Recently, we have noted that intrapreneurship is an emerging trend, perhaps even hotter than entrepreneurship. One of the hybrid expressions of these category leaders is the incubator inside the larger business. In the media industry in particular, the struggle to keep up with digital competitors creates a huge need for innovation. Chip Lebovtiz, writing for Fortune online, describes what two media companies across the Atlantic are doing.
The Irish Times and the BBC’s commercial arm, BBC Worldwide, are establishing intercompany startup incubators to harness young businesses’ disruptive energies. The (Irish Times Digital Challenge).. is akin to the plot of a Hollywood movie: a young up-and-comer works with a grumpy old mentor to overcome a problem, learning a valuable life lesson in the process. In this case, the problem is how to better monetize a company’s online presence and the life lesson is the experience startups get by working with a large company, says TheIrish Times Chief Innovation Officer Johnny Ryan.
Ryan is the brains behind (the competition), in which five early-stage companies — 81 applied — spend eight weeks working at the Times to translate their pitch into virtual reality. While their ideas widely vary, their end goal is the same, to win €50,000 (about $61,000) from venture capital fund DFJ Esprit. The winning team must prove to the Times that its product provides the largest revenue potential and improvement to reader experience.
This is an interesting competition because large revenues and improved reader experience may be mutually incompatible. One has to wonder whether the intrapreneurs have the latitude to recommend strategies that may cannibalize longstanding business practices at the publisher.
BBC Worldwide Labs, a new business accelerator for startups, takes a similar but distinct tack. There is no competition between the fledgling companies and no prize money, but the six-month program offers a trophy of a different sort: the startups get a first client worth billions.
“The BBC can be a great first customer,” says BBC Worldwide Labs Head Jenny Fielding. The broadcasting giant can be “a partner at the point of commercialization for these companies.”
This approach is intriguing because of the built-in customer aspect. Many start-up companies struggle with defining a target market that is both large enough and profitable enough to serve as the fledgling enterprise scales. Yet, by becoming a captive supplier, does the intrapreneur become prejudiced against other viable market development opportunities?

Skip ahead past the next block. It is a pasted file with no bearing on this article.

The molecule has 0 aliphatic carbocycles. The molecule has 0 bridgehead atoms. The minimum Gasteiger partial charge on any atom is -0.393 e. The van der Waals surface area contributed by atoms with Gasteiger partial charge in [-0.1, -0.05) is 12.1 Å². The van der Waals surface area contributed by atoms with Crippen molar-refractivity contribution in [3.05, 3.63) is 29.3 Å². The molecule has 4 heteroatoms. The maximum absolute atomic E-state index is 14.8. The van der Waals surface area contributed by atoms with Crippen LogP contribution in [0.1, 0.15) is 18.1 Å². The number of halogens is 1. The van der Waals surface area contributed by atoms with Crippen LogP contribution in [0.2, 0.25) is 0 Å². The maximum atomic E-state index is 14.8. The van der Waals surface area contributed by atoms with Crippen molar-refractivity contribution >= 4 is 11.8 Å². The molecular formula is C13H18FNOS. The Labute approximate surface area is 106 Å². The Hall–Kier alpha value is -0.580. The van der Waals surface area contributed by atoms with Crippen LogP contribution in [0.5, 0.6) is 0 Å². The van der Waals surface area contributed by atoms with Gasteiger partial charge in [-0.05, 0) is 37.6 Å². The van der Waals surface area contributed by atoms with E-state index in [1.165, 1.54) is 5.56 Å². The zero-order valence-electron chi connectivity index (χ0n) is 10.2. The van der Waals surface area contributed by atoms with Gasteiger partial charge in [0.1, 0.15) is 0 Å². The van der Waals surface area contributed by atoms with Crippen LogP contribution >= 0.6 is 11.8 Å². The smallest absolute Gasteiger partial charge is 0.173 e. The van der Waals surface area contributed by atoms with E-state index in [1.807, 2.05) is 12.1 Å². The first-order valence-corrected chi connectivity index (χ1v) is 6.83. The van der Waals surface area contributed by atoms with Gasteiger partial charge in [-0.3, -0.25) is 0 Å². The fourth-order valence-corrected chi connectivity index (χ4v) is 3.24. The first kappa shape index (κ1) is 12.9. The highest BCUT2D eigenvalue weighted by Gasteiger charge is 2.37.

What makes these programs distinctive is that the startups operate just down the hall from the people implementing their products. This proximity to the client is designed to overcome obstacles usually found in interactions between startups and large corporations.
Working with big companies is difficult for fledgling businesses. Fielding, in her role as the head of Digital Ventures at the BBC, often has to personally guide startups through the BBC’s diverse ecosystem. By situating the program in the BBC’s London Media Center headquarters, she expects the smaller startups to more quickly acclimate to and efficiently work with the larger BBC.
Neither the BBC nor The Irish Times will take equity stakes in the young companies they incubate. Instead, the media companies hope to establish a relationship with these startups that is ultimately scalable into a larger, future partnership…
Director of Global Digital and Social Media at PepsiCo Josh Karpf isn’t too surprised to see media companies adopt the (PepsiCo10 incubator approach)…”Technology is affecting every industry today, and media is no different, he says in an email to Fortune. “Companies that are trying to find technologies that will impact their businesses three to five years down the line are the ones who will win in the future.”